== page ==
The best excuses

I had a feeling after a first week of successful blogging (woo!), there would be a slump.

It happens sometimes–often. There are days when I can’t think of anything to say or days when I find the internet disheartening.

Not so this time. This time, I had the best possible reason to be away from blogging.

People.

Yes, I’m a complete introvert and something of a hermit. One of the reasons I’m trying this unconventional employment thing is because I really like living in the country. It’s peaceful. I aspire to be a peaceful person. And most days, I prefer solitude.

But I also straight up love people.

It’s a guarded kind of love. People have the potential to be hurtful or toxic or even physical threats. And like most introverts, I get overwhelmed and overstimulated if I’m not careful.

Over the past ten days or so, I’ve had a lot of interaction, which means I’m really digging some solitary time right now. But it was worth it. I’ve gotten to see friends from childhood, college, and grad school. I visited my brother and his wife, who have embarked on a new journey of their own down south. We went to a college football game, which aside from being raucous and fun was also a fascinating anthropological study (tribalism lives!). I saw some of my MFA classmates while we were down there. I continue to find them incredibly energizing and inspiring.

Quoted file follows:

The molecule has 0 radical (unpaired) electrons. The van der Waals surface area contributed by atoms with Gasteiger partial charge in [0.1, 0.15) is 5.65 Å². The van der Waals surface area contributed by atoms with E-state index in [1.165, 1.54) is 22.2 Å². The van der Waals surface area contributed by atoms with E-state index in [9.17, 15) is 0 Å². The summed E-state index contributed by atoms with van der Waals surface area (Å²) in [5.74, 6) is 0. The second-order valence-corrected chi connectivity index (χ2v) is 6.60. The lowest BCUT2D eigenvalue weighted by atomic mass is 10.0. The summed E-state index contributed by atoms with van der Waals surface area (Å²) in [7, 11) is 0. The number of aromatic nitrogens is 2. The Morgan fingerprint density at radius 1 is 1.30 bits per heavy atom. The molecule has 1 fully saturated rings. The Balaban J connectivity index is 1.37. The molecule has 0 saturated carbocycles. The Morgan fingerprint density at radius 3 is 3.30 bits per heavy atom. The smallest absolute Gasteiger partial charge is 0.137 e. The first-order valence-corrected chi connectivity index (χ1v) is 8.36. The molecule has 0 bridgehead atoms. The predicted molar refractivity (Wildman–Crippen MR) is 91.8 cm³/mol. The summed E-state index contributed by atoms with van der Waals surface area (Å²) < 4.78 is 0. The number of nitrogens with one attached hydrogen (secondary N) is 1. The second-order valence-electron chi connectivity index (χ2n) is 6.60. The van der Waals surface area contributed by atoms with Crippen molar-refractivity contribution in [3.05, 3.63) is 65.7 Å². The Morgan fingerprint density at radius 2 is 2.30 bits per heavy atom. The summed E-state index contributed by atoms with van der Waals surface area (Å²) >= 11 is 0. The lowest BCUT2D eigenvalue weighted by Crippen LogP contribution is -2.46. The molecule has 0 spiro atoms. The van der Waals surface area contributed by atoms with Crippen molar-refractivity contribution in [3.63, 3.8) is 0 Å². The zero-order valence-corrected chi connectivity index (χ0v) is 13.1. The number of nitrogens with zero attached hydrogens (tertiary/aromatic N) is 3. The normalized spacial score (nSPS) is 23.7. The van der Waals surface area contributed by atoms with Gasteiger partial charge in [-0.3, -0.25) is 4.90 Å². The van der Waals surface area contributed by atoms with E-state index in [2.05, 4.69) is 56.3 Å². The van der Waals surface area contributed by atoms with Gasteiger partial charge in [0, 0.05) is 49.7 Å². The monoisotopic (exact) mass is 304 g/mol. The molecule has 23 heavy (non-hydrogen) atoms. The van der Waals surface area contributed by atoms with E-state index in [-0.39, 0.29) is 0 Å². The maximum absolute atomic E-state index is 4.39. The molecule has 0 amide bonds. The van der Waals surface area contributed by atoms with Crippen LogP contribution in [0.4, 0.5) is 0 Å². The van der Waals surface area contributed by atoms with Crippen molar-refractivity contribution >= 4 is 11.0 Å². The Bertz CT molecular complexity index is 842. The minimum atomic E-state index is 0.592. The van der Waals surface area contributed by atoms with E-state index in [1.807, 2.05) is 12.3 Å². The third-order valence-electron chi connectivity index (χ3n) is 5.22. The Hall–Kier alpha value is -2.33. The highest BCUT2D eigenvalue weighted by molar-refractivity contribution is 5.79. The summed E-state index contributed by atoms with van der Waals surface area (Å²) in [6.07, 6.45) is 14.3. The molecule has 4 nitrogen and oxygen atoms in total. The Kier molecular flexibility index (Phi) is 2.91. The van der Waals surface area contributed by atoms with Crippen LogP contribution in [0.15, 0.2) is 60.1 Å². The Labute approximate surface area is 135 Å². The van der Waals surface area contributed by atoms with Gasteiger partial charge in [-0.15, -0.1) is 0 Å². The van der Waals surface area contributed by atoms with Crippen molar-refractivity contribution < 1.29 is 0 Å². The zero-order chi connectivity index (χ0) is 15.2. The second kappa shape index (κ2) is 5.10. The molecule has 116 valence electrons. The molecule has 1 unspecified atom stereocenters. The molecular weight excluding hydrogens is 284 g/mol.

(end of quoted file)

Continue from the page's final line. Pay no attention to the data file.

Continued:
I suppose in an ideal world, interactions wouldn’t take time away from my daily personal goals, but of course they do. They must. I’ve been thinking lately that everything we do is a compromise. This “have it all” mentality we seem immersed in is obvious bullshit. When I choose one activity (like blogging today), I sacrifice another (an extra job application). I can adjust, I can juggle, but at the end of the day, I’m probably not going to be able to learn Japanese, run a marathon every month, earn three more degrees, have two jobs, and maintain a thriving social life.

What we don’t hear enough is: that is okay. Sometimes you have to choose. It might mean skipping or postponing a weekly run. Not taking that extra class. Not working until midnight every night.

And yes, obviously if we dropped everything whenever we had an opportunity to see an old friend or make a new one, we wouldn’t accomplish very much at all. Moreover, some people take a lot of unnecessary energy; some of them, as acknowledged, are not very good for us. Sometimes you have to say no–and you should.

And other times, you should say yes.

Because if we don’t make time for each other . . . what’s the point?

Who have you made time for lately?

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